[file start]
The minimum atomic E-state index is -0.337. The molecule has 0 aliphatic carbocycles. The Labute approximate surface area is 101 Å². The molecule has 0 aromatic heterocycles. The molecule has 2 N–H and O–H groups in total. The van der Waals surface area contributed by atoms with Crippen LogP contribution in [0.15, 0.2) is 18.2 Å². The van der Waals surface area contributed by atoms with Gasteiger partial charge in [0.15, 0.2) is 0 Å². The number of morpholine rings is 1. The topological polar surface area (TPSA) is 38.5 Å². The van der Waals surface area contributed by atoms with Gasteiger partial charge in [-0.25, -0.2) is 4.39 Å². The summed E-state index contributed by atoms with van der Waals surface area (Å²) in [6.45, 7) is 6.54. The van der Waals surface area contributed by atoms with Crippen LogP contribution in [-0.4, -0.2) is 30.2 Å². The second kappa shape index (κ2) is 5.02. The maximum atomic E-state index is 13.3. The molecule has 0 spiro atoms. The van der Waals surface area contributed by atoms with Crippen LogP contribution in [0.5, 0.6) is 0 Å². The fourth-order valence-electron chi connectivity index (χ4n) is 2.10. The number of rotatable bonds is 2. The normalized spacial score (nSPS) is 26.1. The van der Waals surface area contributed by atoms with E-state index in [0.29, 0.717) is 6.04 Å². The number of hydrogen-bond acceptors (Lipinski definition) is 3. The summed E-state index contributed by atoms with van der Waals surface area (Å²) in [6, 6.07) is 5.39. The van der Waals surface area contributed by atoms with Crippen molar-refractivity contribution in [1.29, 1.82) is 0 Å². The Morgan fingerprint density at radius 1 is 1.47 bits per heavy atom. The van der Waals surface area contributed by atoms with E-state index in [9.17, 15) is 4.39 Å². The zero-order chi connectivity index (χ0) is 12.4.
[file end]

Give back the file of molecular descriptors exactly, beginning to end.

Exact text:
The minimum atomic E-state index is -0.337. The molecule has 0 aliphatic carbocycles. The Labute approximate surface area is 101 Å². The molecule has 0 aromatic heterocycles. The molecule has 2 N–H and O–H groups in total. The van der Waals surface area contributed by atoms with Crippen LogP contribution in [0.15, 0.2) is 18.2 Å². The van der Waals surface area contributed by atoms with Gasteiger partial charge in [0.15, 0.2) is 0 Å². The number of morpholine rings is 1. The topological polar surface area (TPSA) is 38.5 Å². The van der Waals surface area contributed by atoms with Gasteiger partial charge in [-0.25, -0.2) is 4.39 Å². The summed E-state index contributed by atoms with van der Waals surface area (Å²) in [6.45, 7) is 6.54. The van der Waals surface area contributed by atoms with Crippen LogP contribution in [-0.4, -0.2) is 30.2 Å². The second kappa shape index (κ2) is 5.02. The maximum atomic E-state index is 13.3. The molecule has 0 spiro atoms. The van der Waals surface area contributed by atoms with Crippen LogP contribution in [0.5, 0.6) is 0 Å². The fourth-order valence-electron chi connectivity index (χ4n) is 2.10. The number of rotatable bonds is 2. The normalized spacial score (nSPS) is 26.1. The van der Waals surface area contributed by atoms with E-state index in [0.29, 0.717) is 6.04 Å². The number of hydrogen-bond acceptors (Lipinski definition) is 3. The summed E-state index contributed by atoms with van der Waals surface area (Å²) in [6, 6.07) is 5.39. The van der Waals surface area contributed by atoms with Crippen molar-refractivity contribution in [1.29, 1.82) is 0 Å². The Morgan fingerprint density at radius 1 is 1.47 bits per heavy atom. The van der Waals surface area contributed by atoms with E-state index in [9.17, 15) is 4.39 Å². The zero-order chi connectivity index (χ0) is 12.4.